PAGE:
This $50 device could change bike planning forever - Bikeportland.org
J Thoendell stashed this in Tech
Here’s the secret behind Knock Software’s dirt-cheap bike counter: It doesn’t connect to the Internet.
Instead, it detects every passer-by — with or without a smartphone — and keeps a count in its simple, tiny onboard computer. Then it waits.
Knock’s tools for detecting bikes aren’t new. A magnetic panel the size of a grain of rice detects the distortion a bike creates in a magnetic field as it passes. An infrared camera measures the heat pattern of a human. The new bike counting device combines those observations and uses a speed calculation to guess whether the passer-by is in a car, on a bike or on foot.
What’s new, Henderson says, is what happens when someone who’s installed a special smartphone app passes within 20 or 30 feet of his device. Every time that happens, the device uses a low-energy Bluetooth signal to pass the information to that person’s smartphone, which then uses its own Internet connection to pass the stockpiled bike counts anonymously into the cloud.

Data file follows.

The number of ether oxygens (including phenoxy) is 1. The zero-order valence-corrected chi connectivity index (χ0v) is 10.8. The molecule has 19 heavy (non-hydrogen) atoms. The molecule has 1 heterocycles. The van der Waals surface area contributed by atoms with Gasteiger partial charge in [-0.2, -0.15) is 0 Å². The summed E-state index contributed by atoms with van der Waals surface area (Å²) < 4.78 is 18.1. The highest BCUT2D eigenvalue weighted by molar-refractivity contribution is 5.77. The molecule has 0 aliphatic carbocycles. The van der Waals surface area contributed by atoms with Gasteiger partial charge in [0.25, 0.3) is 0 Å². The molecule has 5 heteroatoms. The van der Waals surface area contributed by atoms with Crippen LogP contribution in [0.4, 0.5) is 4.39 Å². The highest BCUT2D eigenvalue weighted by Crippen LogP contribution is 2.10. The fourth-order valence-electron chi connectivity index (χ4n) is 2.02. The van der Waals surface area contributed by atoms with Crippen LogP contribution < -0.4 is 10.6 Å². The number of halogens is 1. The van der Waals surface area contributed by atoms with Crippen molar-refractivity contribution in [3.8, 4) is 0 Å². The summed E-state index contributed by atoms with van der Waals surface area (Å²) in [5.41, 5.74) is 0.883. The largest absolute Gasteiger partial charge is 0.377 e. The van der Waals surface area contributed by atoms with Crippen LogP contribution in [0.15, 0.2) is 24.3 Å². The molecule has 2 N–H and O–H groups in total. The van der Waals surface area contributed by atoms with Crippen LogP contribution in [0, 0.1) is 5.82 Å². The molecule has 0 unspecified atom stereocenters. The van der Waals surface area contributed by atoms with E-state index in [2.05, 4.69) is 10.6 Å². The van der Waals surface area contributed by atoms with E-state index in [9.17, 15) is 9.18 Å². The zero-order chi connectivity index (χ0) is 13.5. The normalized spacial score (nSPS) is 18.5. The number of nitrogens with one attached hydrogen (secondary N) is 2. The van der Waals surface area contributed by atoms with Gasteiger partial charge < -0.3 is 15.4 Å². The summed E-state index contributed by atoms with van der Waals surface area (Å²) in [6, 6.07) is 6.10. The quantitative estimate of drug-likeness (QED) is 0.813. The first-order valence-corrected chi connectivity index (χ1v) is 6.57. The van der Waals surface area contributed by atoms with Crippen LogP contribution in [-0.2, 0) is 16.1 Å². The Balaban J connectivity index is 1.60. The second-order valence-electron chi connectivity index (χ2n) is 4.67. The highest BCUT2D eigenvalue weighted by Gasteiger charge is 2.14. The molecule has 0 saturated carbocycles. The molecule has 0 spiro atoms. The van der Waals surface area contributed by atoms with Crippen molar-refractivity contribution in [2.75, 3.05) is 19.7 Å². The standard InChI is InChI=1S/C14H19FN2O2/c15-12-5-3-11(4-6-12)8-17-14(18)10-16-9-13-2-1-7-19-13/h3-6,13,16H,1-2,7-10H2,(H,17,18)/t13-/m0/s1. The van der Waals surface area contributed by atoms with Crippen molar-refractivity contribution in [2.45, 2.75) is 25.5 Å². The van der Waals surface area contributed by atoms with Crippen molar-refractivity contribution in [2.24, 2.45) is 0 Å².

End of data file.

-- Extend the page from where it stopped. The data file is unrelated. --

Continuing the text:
The passer-by with the special app might be a city employee or volunteer. Or it could be someone who’s installed Knock’s related product: a new mobile bike route-planning app called Ride.
Ride, which entered private beta testing last week, is the other half of Henderson’s big plan. He wants it to be the app you install to get turn-by-turn bike directions customized to your personal comfort level.
But that’s in the future. For now, he’s focused on finding a “core group of people who are using it just because they’re advocates.” Using data voluntarily gathered via those advocates, Henderson hopes to gradually build features that will appeal to the public at large — and to finance the whole thing by selling the bike count devices to cities like Portland.
Stashed in: Cycling!